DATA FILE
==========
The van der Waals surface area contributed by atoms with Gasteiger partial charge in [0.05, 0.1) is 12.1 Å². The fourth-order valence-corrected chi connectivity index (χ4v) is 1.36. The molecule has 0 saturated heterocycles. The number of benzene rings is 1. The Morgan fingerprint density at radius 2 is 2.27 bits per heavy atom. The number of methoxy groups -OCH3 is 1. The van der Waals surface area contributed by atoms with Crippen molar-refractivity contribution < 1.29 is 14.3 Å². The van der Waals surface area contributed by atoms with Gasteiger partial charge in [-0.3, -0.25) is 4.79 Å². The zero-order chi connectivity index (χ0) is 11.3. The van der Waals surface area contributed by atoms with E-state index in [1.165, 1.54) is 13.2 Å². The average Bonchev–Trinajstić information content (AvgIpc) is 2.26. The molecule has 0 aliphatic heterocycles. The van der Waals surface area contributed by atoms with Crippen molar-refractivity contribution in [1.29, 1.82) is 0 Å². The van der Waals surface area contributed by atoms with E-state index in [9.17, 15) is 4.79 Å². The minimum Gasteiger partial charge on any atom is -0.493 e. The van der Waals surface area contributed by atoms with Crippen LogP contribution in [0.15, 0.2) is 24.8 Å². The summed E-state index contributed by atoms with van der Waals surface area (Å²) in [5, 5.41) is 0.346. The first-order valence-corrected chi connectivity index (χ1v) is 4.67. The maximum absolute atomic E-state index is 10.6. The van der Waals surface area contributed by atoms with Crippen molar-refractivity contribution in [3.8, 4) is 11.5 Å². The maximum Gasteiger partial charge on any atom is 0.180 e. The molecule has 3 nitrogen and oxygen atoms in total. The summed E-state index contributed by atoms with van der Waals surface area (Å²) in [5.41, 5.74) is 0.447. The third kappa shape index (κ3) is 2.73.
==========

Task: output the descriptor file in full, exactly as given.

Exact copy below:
The van der Waals surface area contributed by atoms with Gasteiger partial charge in [0.05, 0.1) is 12.1 Å². The fourth-order valence-corrected chi connectivity index (χ4v) is 1.36. The molecule has 0 saturated heterocycles. The number of benzene rings is 1. The Morgan fingerprint density at radius 2 is 2.27 bits per heavy atom. The number of methoxy groups -OCH3 is 1. The van der Waals surface area contributed by atoms with Crippen molar-refractivity contribution < 1.29 is 14.3 Å². The van der Waals surface area contributed by atoms with Gasteiger partial charge in [-0.3, -0.25) is 4.79 Å². The zero-order chi connectivity index (χ0) is 11.3. The van der Waals surface area contributed by atoms with E-state index in [1.165, 1.54) is 13.2 Å². The average Bonchev–Trinajstić information content (AvgIpc) is 2.26. The molecule has 0 aliphatic heterocycles. The van der Waals surface area contributed by atoms with Crippen molar-refractivity contribution in [1.29, 1.82) is 0 Å². The van der Waals surface area contributed by atoms with E-state index in [9.17, 15) is 4.79 Å². The minimum Gasteiger partial charge on any atom is -0.493 e. The van der Waals surface area contributed by atoms with Crippen LogP contribution in [0.15, 0.2) is 24.8 Å². The summed E-state index contributed by atoms with van der Waals surface area (Å²) in [5, 5.41) is 0.346. The first-order valence-corrected chi connectivity index (χ1v) is 4.67. The maximum absolute atomic E-state index is 10.6. The van der Waals surface area contributed by atoms with Crippen molar-refractivity contribution in [3.8, 4) is 11.5 Å². The maximum Gasteiger partial charge on any atom is 0.180 e. The molecule has 3 nitrogen and oxygen atoms in total. The summed E-state index contributed by atoms with van der Waals surface area (Å²) in [5.41, 5.74) is 0.447. The third kappa shape index (κ3) is 2.73.